Here is a link to preview my latest exhibition, Afterglow, acrylic on gold leaf paintings.

And now a nice break from my routine, and then on to another series for my next show in October.


Friday, May 1, 2009

Ask a Question to Jumpstart Your Art

I recently received an email inquiring how to create atmospheric effects in a painting, similar to historic masters such as JMW Turner or Ryder. The student further defined his interest in “atmospheric effects” with obtaining a sense of mystery, “soft energy” and an ethereal look to be used in his abstract works. Before offering some technical methods on obtaining these effects I offered the following advice that I thought might be of interest to others as well.

When you ask a question about art - any question - regarding techniques, effects, ideas, you have a gold mine of opportunity. Asking is a great way to begin a series of paintings. Almost every series of paintings I create begins with an investigation into some sort of aesthetic question. My favorite starting line is to ask myself “What would happen if ...” or “I wonder what it would look like if I ....”.

Instead of searching for "the answer" or "the perfect method" before you put paint to canvas, my advice is to search for the answer through the act of painting. Create paintings using the question as a starting point. This is what, in my opinion, art is truly about. Its not about how perfect your technique is, its more about the discovery of techniques through your own investigation while creating. In other words, no matter how many technical tips and advice I can offer, it is the searching (in paint form - not in the mind or books or writing) that you will not only find an answer, but create a valid body of work. It is through this type of investigation that adds a sense of integrity, meaning, and soul into your paintings.

Now that I’ve said how I really feel about this question, I will offer some technical tips on getting these effects just so you know I am not avoiding the question. However, if you want to try some of my methods below, they must still come from your own inspiration. Following someone else’s “recipe” only works when you feel free to keep reinventing the process.

(1) “Atmosphere” usually has a rich sense of space, or has the illusion of many planes in space. A figure on a flat background would only be 2 planes (figure and ground) - while a painting with a variety of forms that vary in size, edge, color, and overlap will create a richer depth - or many more planes. See Jackson Pollock, for instance, or Mark Rothko.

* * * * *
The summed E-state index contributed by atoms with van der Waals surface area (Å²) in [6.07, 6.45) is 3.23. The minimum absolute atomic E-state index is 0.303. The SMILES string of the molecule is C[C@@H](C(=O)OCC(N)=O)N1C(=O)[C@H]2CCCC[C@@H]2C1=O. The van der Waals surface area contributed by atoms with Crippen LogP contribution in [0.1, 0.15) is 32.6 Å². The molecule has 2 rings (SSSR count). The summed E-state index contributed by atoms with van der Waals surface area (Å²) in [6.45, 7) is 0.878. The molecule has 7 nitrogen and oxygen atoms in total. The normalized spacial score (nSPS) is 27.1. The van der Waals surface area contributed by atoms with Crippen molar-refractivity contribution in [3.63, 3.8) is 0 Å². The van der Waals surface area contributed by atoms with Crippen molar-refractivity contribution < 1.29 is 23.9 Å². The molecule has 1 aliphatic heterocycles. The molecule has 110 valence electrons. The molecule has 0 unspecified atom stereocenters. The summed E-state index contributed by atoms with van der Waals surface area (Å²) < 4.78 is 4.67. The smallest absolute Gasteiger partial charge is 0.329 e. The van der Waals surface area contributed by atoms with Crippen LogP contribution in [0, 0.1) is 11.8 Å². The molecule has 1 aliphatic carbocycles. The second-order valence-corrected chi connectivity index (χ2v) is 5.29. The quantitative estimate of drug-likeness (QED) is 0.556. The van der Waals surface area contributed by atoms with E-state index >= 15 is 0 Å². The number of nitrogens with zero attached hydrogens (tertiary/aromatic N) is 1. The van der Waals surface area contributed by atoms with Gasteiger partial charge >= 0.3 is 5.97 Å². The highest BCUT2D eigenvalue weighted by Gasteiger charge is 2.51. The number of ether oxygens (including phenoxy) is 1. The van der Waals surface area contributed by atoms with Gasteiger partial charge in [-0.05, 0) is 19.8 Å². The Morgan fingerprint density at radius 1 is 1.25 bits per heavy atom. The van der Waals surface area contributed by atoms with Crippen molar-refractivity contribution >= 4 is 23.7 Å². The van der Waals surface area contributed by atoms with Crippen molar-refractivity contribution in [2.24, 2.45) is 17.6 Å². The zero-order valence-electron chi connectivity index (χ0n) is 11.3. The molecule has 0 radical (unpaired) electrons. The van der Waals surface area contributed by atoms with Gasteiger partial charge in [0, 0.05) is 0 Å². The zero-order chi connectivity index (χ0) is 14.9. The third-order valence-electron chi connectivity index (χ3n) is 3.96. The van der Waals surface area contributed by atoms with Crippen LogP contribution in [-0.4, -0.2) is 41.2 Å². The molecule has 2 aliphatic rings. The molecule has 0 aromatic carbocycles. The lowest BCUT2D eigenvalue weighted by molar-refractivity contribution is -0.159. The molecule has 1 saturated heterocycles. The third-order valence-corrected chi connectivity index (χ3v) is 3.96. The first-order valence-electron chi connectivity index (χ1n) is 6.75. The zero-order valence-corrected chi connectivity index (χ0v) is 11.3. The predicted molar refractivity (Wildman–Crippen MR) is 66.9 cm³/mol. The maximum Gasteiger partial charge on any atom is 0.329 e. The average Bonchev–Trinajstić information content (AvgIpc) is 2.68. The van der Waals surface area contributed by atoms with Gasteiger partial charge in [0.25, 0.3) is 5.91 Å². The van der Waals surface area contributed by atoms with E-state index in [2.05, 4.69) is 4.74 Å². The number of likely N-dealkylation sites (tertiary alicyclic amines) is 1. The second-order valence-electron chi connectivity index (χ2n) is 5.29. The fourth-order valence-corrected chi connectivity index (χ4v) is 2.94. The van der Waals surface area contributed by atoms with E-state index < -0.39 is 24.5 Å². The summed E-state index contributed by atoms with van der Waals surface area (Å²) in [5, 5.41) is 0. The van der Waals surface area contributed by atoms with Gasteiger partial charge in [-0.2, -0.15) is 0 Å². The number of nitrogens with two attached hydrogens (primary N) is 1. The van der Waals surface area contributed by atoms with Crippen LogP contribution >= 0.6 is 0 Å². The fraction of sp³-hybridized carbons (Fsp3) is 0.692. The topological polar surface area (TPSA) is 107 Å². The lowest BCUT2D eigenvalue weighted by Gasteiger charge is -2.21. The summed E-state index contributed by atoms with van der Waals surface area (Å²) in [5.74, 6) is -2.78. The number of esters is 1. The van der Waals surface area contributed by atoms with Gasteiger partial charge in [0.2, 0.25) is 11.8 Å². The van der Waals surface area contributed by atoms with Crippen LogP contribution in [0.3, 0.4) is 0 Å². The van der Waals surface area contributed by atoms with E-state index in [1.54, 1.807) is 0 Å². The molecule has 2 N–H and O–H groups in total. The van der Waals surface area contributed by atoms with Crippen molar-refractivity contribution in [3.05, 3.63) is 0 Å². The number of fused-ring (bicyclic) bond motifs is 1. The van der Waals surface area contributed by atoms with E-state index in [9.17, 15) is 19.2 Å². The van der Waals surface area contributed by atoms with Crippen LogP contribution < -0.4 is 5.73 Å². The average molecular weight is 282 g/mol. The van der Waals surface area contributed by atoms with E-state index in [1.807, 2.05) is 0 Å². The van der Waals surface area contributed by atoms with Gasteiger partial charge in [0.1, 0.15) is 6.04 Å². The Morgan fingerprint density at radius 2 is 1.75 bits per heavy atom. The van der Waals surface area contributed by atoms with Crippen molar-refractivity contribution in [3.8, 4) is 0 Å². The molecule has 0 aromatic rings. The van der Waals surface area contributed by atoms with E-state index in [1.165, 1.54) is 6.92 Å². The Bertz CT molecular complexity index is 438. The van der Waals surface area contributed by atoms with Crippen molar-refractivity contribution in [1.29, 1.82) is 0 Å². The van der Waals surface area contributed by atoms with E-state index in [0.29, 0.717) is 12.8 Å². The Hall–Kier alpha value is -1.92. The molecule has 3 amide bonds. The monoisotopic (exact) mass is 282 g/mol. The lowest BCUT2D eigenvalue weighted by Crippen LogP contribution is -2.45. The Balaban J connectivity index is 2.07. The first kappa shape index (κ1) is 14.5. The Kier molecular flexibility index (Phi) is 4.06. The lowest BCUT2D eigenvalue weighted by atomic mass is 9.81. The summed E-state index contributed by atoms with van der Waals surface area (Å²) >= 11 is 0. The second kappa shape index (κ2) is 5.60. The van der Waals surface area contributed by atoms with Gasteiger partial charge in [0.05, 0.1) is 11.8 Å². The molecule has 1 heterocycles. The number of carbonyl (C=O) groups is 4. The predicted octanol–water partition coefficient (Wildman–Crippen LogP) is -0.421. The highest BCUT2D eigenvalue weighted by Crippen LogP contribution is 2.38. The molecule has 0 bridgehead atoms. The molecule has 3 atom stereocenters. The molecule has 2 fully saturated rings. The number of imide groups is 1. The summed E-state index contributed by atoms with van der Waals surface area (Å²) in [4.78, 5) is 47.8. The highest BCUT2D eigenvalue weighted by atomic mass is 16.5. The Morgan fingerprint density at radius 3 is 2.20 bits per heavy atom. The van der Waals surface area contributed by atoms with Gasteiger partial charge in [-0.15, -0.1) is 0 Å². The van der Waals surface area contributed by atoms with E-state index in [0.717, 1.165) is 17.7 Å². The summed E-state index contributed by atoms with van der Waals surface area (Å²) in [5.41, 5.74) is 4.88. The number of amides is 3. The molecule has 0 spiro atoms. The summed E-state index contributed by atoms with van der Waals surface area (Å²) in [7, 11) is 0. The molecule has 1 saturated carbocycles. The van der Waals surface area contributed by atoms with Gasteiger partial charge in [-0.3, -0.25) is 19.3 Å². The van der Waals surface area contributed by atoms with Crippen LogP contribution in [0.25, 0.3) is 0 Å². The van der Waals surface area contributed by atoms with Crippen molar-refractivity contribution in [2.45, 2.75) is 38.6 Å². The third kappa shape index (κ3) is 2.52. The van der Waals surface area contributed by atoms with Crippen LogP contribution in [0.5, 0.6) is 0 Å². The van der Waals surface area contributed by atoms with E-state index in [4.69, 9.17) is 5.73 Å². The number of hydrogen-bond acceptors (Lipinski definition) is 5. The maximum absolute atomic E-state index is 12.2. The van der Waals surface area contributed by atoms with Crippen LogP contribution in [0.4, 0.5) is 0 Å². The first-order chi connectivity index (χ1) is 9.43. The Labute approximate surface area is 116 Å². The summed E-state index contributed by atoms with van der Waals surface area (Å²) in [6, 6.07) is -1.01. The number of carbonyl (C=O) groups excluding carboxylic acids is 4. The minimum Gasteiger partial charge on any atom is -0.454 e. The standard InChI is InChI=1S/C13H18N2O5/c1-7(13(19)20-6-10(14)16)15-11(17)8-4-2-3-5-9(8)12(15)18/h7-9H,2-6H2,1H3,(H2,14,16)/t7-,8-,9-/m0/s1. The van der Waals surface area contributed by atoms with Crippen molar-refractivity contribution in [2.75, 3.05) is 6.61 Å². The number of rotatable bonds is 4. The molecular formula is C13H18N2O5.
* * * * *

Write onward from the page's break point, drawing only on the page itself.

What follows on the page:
(2) Look at real paintings in a museum (or photos as a last resort) and find some that have what you would call "atmosphere" and write down any mechanisms you can identify which are helping to create that.

(3) Acrylic that is made matte generally contains matting agent, which looks like talcum powder, or very small white flakes. These white elements create a veiled look when used generously over an Underpainting. A layer of matte gel or many layers of matte mediums can push a painting back in space, creating a sense of depth and atmosphere. Make a painting, then cover it with a generous amount of matte gel (at least 1/4" thick). Then repaint some of the forms again from the first layer on top of the matte gel. Repeat, repainting less and less forms. This will give your painting many spatial planes, and a richer atmosphere.

(4) Using compositional and aesthetic tools (edge, value, chroma, hue, etc.) and their oppositional counterparts, (edge has soft and hard edges, value contains light and dark values, chroma involves bright and dull colors, etc.) will add richness to a painting. But it is the PROPORTIONS of these opposites or counterparts that are used that create certain moods. For instance, every painting usually has sets of opposites (this creates a dialogue - without which no illusionary space exists, and it is more like wallpaper than a “space”). If all the opposites in a painting are in equal amounts, it lessens the visual tension, and also creates wallpaper. The key is in the proportions of opposites. So for a Turner or Ryder you may have 85% muted tones, soft edged forms, dark tones while lesser percentages would be intense colors, hard edge and light areas.

I DO NOT recommend using formulas to create art. Yet, sometimes it is helpful to take time out to give an analysis of the tools that are used, how and where they are used.